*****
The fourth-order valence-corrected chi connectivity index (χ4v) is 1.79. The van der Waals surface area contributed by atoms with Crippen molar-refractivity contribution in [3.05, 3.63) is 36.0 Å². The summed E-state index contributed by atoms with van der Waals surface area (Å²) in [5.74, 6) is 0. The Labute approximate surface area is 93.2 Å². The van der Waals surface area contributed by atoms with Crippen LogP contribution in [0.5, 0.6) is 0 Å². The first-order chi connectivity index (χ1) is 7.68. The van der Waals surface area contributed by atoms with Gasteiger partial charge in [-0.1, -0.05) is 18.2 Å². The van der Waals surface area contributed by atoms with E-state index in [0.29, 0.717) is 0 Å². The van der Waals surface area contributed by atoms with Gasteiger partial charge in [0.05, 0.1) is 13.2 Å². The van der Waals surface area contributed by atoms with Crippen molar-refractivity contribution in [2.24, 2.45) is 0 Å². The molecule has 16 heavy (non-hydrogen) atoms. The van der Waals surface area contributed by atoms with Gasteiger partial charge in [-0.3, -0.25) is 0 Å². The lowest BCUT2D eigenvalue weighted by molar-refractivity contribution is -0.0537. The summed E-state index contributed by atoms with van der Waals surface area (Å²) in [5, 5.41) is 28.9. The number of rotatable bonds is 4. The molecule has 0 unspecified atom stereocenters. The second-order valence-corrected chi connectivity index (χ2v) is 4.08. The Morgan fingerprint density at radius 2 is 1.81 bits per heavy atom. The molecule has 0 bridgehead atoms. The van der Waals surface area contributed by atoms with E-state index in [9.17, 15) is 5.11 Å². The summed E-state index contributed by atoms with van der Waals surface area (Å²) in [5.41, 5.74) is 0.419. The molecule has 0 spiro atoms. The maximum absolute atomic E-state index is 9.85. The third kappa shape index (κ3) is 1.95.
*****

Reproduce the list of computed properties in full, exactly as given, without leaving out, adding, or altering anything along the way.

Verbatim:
The fourth-order valence-corrected chi connectivity index (χ4v) is 1.79. The van der Waals surface area contributed by atoms with Crippen molar-refractivity contribution in [3.05, 3.63) is 36.0 Å². The summed E-state index contributed by atoms with van der Waals surface area (Å²) in [5.74, 6) is 0. The Labute approximate surface area is 93.2 Å². The van der Waals surface area contributed by atoms with Crippen LogP contribution in [0.5, 0.6) is 0 Å². The first-order chi connectivity index (χ1) is 7.68. The van der Waals surface area contributed by atoms with Gasteiger partial charge in [-0.1, -0.05) is 18.2 Å². The van der Waals surface area contributed by atoms with E-state index in [0.29, 0.717) is 0 Å². The van der Waals surface area contributed by atoms with Gasteiger partial charge in [0.05, 0.1) is 13.2 Å². The van der Waals surface area contributed by atoms with Crippen molar-refractivity contribution in [2.24, 2.45) is 0 Å². The molecule has 16 heavy (non-hydrogen) atoms. The van der Waals surface area contributed by atoms with Gasteiger partial charge in [-0.3, -0.25) is 0 Å². The lowest BCUT2D eigenvalue weighted by molar-refractivity contribution is -0.0537. The summed E-state index contributed by atoms with van der Waals surface area (Å²) in [5, 5.41) is 28.9. The number of rotatable bonds is 4. The molecule has 0 unspecified atom stereocenters. The second-order valence-corrected chi connectivity index (χ2v) is 4.08. The Morgan fingerprint density at radius 2 is 1.81 bits per heavy atom. The molecule has 0 bridgehead atoms. The van der Waals surface area contributed by atoms with E-state index in [9.17, 15) is 5.11 Å². The summed E-state index contributed by atoms with van der Waals surface area (Å²) in [5.41, 5.74) is 0.419. The molecule has 0 spiro atoms. The maximum absolute atomic E-state index is 9.85. The third kappa shape index (κ3) is 1.95.